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The Supreme Court Verdict on The Employees Pension (Amendment) Scheme, 2014

By - Suma RV on November 14, 2022

On 4th November 2022, the Hon’ble Supreme Court upheld the Employees’ Pension (Amendment) Scheme, 2014 (the “Amendment”) as valid (while reading down certain provisions) in the case of Employees Provident Fund Organization & Anr. etc. v. B. Sunil Kumar & Ors. Etc.[1]

Table of Contents

Overview of the Amendment

The Amendment was introduced by Notification No. G.S.R. 609(E) dated August 22, 2014, with effective date as September 1, 2014. The primary changes brought by the Amendment are:

  • Enhancement of the period for the calculation of average pensionable salary from 12 months to 60 months.
  • Limiting the maximum pensionable salary at INR 15,000 per month, which was INR 6,500 per month prior to the Amendment.
  • The employees who are members under the EPF Act whose salaries exceeded INR15,000 were required to exercise a fresh option to continue to contribute towards the pension schemes calculated on their actual salary. Additionally, per the Amendment, such employees had to make an additional contribution at the rate of 1.16 per cent on salary exceeding INR 15,000 as an additional contribution from and out of the contributions payable by the employees for each month under the provisions of the Act.
  • The timeline stipulated for the execution of such a fresh option was 6 months from September 1, 2014, subject to extension by the concerned Regional Provident Fund Commissioner for a further period not exceeding 6 months on sufficient cause for delay shown by the member.

Among other things, validity of the Amendment was particularly challenged before the Supreme Court on the ground that the requirement for an additional contribution by employees contributing on salary exceeding INR 15,000 towards the pension scheme was ultra vires the Employees’ Provident Fund and Miscellaneous Provisions Act, 1952 (the “EPF Act”).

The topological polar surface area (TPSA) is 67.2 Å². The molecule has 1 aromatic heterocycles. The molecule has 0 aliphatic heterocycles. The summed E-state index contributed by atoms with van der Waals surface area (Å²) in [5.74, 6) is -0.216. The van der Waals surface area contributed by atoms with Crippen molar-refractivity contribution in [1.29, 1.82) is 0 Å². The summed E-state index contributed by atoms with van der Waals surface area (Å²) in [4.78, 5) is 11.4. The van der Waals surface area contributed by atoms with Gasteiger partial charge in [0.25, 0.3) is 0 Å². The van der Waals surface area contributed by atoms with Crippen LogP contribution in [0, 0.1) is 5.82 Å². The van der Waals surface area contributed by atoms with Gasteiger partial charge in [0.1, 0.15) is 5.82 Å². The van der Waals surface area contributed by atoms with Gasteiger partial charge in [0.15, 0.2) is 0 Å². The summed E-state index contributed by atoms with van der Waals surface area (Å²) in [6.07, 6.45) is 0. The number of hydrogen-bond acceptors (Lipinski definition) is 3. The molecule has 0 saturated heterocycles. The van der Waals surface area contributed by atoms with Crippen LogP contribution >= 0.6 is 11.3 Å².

Understanding the Judgment

While upholding the validity of the Amendment, the Court ruled the following:

  1. The Amendment requiring members to contribute an additional contribution at the rate of 1.16 per cent on salary exceeding INR 15,000 from and out of the contributions payable by the employees under the EPF Act is ultra vires the provisions of the EPF Act. The court opined that the EPF Act does not require payment to the pension fund by an employee. Since the EPF Act does not contemplate any contribution to be made by an employee to remain in the schemes, the Central Government cannot mandate such a stipulation under the scheme. However, the operation of this portion of the judgment has been suspended for a period of 6 months to enable to authorities to make adjustments to the scheme (if any);
  2. The members earning more than INR15,000 who have not yet exercised their option for   contribution   beyond   the   ceiling   amount may be given an additional 4 months window to do so;
  3. The altered basis for the computation of salary is valid and binding;
  4. The Amendment shall apply to the employees of the exempted establishments in the same manner as the employees of the regular establishments. The exempted establishments are those who have framed their trusts to manage the provident fund; and
  5. The employees who retired before September 1, 2014, without exercising any option will not be entitled to the benefit of this judgment.


The Court has provided sufficient reasoning for upholding the Amendment while holding the additional contribution requirement as invalid and ultra vires the EPF Act. The Court determined that these amendments were not made whimsically as the Centre has the power to make such amendments under Section 7 of the EPF Act. Such policy considerations have a very limited scope of judicial review. It was also held that the employees could not be seen as a homogenous class. Hence, the authorities have the power to make classifications for pension contributions based on salary.

[1]Employees Provident Fund Organization & Anr. etc. v. B. Sunil Kumar & Ors. etc., 2022 LiveLaw (SC) 912.

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